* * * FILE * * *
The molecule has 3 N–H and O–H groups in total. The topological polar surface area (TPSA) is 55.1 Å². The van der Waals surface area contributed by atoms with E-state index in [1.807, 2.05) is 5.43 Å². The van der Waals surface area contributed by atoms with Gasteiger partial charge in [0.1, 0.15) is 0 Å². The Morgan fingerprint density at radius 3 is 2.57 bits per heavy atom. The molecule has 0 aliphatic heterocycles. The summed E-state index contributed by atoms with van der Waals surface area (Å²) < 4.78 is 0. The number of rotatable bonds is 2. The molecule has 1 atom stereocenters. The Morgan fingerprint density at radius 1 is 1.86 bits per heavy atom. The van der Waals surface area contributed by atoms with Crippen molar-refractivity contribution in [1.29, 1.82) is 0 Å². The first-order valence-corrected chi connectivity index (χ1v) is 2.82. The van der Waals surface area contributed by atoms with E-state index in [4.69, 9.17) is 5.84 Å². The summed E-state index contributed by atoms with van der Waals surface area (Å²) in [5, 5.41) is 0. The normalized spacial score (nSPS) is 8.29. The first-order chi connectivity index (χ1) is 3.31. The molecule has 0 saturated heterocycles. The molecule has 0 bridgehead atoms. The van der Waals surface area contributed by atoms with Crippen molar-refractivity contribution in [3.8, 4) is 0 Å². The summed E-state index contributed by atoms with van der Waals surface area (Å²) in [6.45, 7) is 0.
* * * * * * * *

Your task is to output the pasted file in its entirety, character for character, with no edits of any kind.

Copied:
The molecule has 3 N–H and O–H groups in total. The topological polar surface area (TPSA) is 55.1 Å². The van der Waals surface area contributed by atoms with E-state index in [1.807, 2.05) is 5.43 Å². The van der Waals surface area contributed by atoms with Gasteiger partial charge in [0.1, 0.15) is 0 Å². The Morgan fingerprint density at radius 3 is 2.57 bits per heavy atom. The molecule has 0 aliphatic heterocycles. The summed E-state index contributed by atoms with van der Waals surface area (Å²) < 4.78 is 0. The number of rotatable bonds is 2. The molecule has 1 atom stereocenters. The Morgan fingerprint density at radius 1 is 1.86 bits per heavy atom. The van der Waals surface area contributed by atoms with Crippen molar-refractivity contribution in [1.29, 1.82) is 0 Å². The first-order valence-corrected chi connectivity index (χ1v) is 2.82. The van der Waals surface area contributed by atoms with E-state index in [4.69, 9.17) is 5.84 Å². The summed E-state index contributed by atoms with van der Waals surface area (Å²) in [5, 5.41) is 0. The normalized spacial score (nSPS) is 8.29. The first-order chi connectivity index (χ1) is 3.31. The molecule has 0 saturated heterocycles. The molecule has 0 bridgehead atoms. The van der Waals surface area contributed by atoms with Crippen molar-refractivity contribution in [3.8, 4) is 0 Å². The summed E-state index contributed by atoms with van der Waals surface area (Å²) in [6.45, 7) is 0.